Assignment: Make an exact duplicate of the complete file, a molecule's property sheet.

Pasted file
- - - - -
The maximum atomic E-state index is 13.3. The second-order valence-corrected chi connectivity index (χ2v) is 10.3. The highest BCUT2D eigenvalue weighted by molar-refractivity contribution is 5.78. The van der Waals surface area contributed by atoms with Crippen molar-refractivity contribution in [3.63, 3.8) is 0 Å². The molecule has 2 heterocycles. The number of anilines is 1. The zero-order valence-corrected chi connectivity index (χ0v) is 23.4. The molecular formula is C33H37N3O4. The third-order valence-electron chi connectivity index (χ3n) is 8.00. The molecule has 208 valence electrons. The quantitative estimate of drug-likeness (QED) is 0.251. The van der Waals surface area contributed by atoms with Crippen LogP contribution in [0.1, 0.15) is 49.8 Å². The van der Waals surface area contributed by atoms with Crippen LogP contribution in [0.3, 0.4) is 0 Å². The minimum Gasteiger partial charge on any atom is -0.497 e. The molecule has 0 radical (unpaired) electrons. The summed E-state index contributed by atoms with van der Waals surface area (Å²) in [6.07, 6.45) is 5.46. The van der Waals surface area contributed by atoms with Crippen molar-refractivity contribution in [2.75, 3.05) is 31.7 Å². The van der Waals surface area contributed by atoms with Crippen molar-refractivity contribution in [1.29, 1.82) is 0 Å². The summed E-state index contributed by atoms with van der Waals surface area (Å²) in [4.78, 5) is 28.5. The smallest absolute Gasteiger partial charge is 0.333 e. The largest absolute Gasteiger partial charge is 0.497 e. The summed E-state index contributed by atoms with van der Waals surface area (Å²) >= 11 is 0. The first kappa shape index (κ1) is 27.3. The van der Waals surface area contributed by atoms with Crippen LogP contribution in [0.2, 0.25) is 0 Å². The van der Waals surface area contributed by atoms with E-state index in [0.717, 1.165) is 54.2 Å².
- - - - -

The maximum atomic E-state index is 13.3. The second-order valence-corrected chi connectivity index (χ2v) is 10.3. The highest BCUT2D eigenvalue weighted by molar-refractivity contribution is 5.78. The van der Waals surface area contributed by atoms with Crippen molar-refractivity contribution in [3.63, 3.8) is 0 Å². The molecule has 2 heterocycles. The number of anilines is 1. The zero-order valence-corrected chi connectivity index (χ0v) is 23.4. The molecular formula is C33H37N3O4. The third-order valence-electron chi connectivity index (χ3n) is 8.00. The molecule has 208 valence electrons. The quantitative estimate of drug-likeness (QED) is 0.251. The van der Waals surface area contributed by atoms with Crippen LogP contribution in [0.1, 0.15) is 49.8 Å². The van der Waals surface area contributed by atoms with Crippen LogP contribution in [0.3, 0.4) is 0 Å². The minimum Gasteiger partial charge on any atom is -0.497 e. The molecule has 0 radical (unpaired) electrons. The summed E-state index contributed by atoms with van der Waals surface area (Å²) in [6.07, 6.45) is 5.46. The van der Waals surface area contributed by atoms with Crippen molar-refractivity contribution in [2.75, 3.05) is 31.7 Å². The van der Waals surface area contributed by atoms with Crippen molar-refractivity contribution in [1.29, 1.82) is 0 Å². The summed E-state index contributed by atoms with van der Waals surface area (Å²) in [4.78, 5) is 28.5. The smallest absolute Gasteiger partial charge is 0.333 e. The largest absolute Gasteiger partial charge is 0.497 e. The summed E-state index contributed by atoms with van der Waals surface area (Å²) >= 11 is 0. The first kappa shape index (κ1) is 27.3. The van der Waals surface area contributed by atoms with Crippen LogP contribution in [0.2, 0.25) is 0 Å². The van der Waals surface area contributed by atoms with E-state index in [0.717, 1.165) is 54.2 Å².